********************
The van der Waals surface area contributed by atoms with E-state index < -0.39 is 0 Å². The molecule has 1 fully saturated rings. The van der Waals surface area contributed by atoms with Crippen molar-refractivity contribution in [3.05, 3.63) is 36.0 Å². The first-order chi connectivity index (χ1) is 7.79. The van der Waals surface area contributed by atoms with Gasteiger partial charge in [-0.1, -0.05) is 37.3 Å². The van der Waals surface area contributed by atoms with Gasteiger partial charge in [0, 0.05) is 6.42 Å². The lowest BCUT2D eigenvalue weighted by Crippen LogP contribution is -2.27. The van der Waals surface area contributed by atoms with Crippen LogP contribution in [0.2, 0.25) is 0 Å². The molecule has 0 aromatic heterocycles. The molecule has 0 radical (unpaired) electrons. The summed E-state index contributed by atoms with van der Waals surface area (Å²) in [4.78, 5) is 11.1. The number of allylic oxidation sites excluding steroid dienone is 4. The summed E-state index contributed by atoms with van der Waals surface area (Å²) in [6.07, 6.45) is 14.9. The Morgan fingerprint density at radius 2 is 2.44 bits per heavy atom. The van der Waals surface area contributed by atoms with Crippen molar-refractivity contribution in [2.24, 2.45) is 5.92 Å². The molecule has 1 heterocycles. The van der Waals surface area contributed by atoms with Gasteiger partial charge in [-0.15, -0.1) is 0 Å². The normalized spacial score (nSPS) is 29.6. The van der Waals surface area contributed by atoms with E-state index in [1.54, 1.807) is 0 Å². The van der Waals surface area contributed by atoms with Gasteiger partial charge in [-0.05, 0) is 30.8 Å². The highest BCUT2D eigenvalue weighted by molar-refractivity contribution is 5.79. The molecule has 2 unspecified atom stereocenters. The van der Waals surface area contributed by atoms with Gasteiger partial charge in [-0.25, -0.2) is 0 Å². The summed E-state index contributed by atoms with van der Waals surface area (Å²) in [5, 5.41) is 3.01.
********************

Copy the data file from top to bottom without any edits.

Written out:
The van der Waals surface area contributed by atoms with E-state index < -0.39 is 0 Å². The molecule has 1 fully saturated rings. The van der Waals surface area contributed by atoms with Crippen molar-refractivity contribution in [3.05, 3.63) is 36.0 Å². The first-order chi connectivity index (χ1) is 7.79. The van der Waals surface area contributed by atoms with Gasteiger partial charge in [-0.1, -0.05) is 37.3 Å². The van der Waals surface area contributed by atoms with Gasteiger partial charge in [0, 0.05) is 6.42 Å². The lowest BCUT2D eigenvalue weighted by Crippen LogP contribution is -2.27. The van der Waals surface area contributed by atoms with Crippen LogP contribution in [0.2, 0.25) is 0 Å². The molecule has 0 aromatic heterocycles. The molecule has 0 radical (unpaired) electrons. The summed E-state index contributed by atoms with van der Waals surface area (Å²) in [4.78, 5) is 11.1. The number of allylic oxidation sites excluding steroid dienone is 4. The summed E-state index contributed by atoms with van der Waals surface area (Å²) in [6.07, 6.45) is 14.9. The Morgan fingerprint density at radius 2 is 2.44 bits per heavy atom. The van der Waals surface area contributed by atoms with Crippen molar-refractivity contribution in [2.24, 2.45) is 5.92 Å². The molecule has 1 heterocycles. The van der Waals surface area contributed by atoms with Gasteiger partial charge in [-0.15, -0.1) is 0 Å². The normalized spacial score (nSPS) is 29.6. The van der Waals surface area contributed by atoms with E-state index in [1.54, 1.807) is 0 Å². The van der Waals surface area contributed by atoms with Gasteiger partial charge in [-0.05, 0) is 30.8 Å². The highest BCUT2D eigenvalue weighted by molar-refractivity contribution is 5.79. The molecule has 2 unspecified atom stereocenters. The van der Waals surface area contributed by atoms with Gasteiger partial charge in [-0.25, -0.2) is 0 Å². The summed E-state index contributed by atoms with van der Waals surface area (Å²) in [5, 5.41) is 3.01.